Mike Geno


There are people who love cheese, and then there are people who are obsessed with cheese. Philly artist Mike Geno falls into the latter group. He’s spent much of his fine art career painting expressive, beautiful images of hunks of cheese, many from local dairies and cheese makers. It’s not just wedges that he chooses for his subjects; raw meat, sushi, donuts, composed chef plates and other edible delights have all been featured. Geno has exhibited his work and has been featured in publications all over the world; prints of some of his paintings are available via his online store.

Hawk Krall


Employing a loose, cartoonish style, Philadelphia artist Hawk Krall celebrates his love of food, especially every-man classics (like hot dogs). His work has been featured in high-profile food publications, like Saveur and Food & Wine, has graced the packages of restaurant menus and artisan food and beverage products, has shown up in murals (like the one in the secret courtyard behind Pizza Brain in Fishtown, and another in commemoration of Troegs Brewing Company‘s 20th anniversary). Find select prints of Krall’s work in his online shop.

Emily McGaughey


We first came across artist Emily McGaughey‘s work while putting together a holiday guide of Pennsylvania-related gifts, and we were instantly smitten with the funny little drawings that she makes, inspired by the iconic foods of PA cities. She also depicts other kinds of foods (all with cute smiling faces), mostly in sticker, pin and magnet form. In her Etsy shop, you can find magnets shaped like sushi, tacos, avocados, pretzels, sets of one-inch pins featuring wine, coffee and junk food “dudes” and prints of Pittsburgh pierogi, fried eggs, vegetables and so much more.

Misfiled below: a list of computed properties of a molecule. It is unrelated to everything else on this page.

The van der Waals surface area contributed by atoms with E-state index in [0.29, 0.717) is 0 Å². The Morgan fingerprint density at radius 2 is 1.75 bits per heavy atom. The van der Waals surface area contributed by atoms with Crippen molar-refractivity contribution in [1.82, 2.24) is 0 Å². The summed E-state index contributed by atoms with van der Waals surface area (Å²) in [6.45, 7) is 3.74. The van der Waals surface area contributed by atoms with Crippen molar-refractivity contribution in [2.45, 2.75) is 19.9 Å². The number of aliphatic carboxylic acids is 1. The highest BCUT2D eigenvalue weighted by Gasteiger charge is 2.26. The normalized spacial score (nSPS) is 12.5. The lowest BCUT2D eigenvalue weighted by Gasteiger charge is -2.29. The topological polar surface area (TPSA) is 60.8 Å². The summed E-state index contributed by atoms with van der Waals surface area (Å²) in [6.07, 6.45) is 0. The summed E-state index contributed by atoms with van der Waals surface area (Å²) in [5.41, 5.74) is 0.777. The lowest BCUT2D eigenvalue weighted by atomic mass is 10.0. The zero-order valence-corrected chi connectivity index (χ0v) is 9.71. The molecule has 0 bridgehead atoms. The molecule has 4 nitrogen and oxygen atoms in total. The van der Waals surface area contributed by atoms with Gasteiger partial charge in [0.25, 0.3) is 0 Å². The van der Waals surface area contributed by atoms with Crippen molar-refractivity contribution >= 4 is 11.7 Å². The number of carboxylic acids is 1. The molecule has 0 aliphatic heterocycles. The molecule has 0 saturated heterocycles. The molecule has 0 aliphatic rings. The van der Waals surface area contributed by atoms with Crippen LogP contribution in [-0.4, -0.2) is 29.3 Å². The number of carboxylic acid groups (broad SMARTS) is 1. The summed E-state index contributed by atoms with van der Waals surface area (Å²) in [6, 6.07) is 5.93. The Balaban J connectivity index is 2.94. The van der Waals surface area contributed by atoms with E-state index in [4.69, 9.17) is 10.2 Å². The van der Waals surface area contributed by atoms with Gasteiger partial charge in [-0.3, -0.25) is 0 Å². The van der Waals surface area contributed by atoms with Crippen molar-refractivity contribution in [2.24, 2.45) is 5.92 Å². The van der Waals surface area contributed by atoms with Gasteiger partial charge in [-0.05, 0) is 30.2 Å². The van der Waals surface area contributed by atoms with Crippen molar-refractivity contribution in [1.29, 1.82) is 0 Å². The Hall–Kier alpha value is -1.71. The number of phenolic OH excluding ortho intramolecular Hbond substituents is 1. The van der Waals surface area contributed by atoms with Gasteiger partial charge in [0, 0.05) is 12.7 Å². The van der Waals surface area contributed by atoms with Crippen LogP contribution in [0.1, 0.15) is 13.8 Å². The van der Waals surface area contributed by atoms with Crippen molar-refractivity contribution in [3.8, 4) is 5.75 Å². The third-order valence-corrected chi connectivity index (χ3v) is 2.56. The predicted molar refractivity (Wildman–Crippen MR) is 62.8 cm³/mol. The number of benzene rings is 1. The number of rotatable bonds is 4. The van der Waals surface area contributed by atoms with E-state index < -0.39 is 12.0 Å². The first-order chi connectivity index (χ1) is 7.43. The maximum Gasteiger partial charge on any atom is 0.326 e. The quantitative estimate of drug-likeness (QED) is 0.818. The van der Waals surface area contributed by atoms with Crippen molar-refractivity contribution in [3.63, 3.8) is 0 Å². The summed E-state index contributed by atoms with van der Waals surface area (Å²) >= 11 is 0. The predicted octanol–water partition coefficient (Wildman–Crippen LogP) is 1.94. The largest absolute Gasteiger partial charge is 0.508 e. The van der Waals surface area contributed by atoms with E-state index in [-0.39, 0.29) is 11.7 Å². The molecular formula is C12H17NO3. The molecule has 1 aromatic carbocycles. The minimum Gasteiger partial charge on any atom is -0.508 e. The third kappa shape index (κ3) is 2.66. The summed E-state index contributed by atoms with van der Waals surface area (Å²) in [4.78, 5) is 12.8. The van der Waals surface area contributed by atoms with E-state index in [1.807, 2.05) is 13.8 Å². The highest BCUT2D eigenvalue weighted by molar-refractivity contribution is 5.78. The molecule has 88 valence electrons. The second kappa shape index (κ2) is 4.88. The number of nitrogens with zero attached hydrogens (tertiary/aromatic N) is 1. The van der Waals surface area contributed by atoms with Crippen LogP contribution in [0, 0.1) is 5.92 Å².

Danielle Quindlen (The Paper Violet Shoppe)


Based in the Philly suburb of Levittown, PA, Danielle Quindlen stocks her Etsy shop, The Paper Violet Shoppe, with greeting cards and prints, many of which feature food images and cheeky puns. A graduate from Temple University’s Tyler School of Art, with a BFA in graphic design, Quindlen combines her typography and design skills with her penchant for charming patterns to come up with her designs. Cocktails, tea, wine and cheese make frequent appearances in her work, though you’ll also find designs featuring crock pots, jars of spices, fruit and more.

Jim Victor & Marie Pelton


Conshohocken, PA-based husband-and-wife artists, Jim Victor and Marie Pelton are perhaps best known for their work creating the annual butter sculpture at the Pennsylvania Farm Show. Always jaw-dropping in scale and skill, the butter sculpture captures the imagination of the thousands of Farm Show visitors, and credit can be given to Victor and Pelton for each of these sculptures since 2008. But butter isn’t their only medium. The couple makes all sorts of other food sculptures, as well, most of them mind-boggling in their size and construction. Clients range from Hershey’s (see the Reese’s man above), to Cabot (a sculpture made of out cheese of the Philadelphia Flyer’s sensational mascot, Gritty) to Subway (a bread and pepperoni likeness of NFL player Ndamukong Suh). Give their Instagram a follow — it’s truly astonishing what these two are able to fabricate with food!

Are there PA-based food artists that we missed? Let us know in the comments or on the PA Eats Facebook page!

  • Feature photo: Mike Geno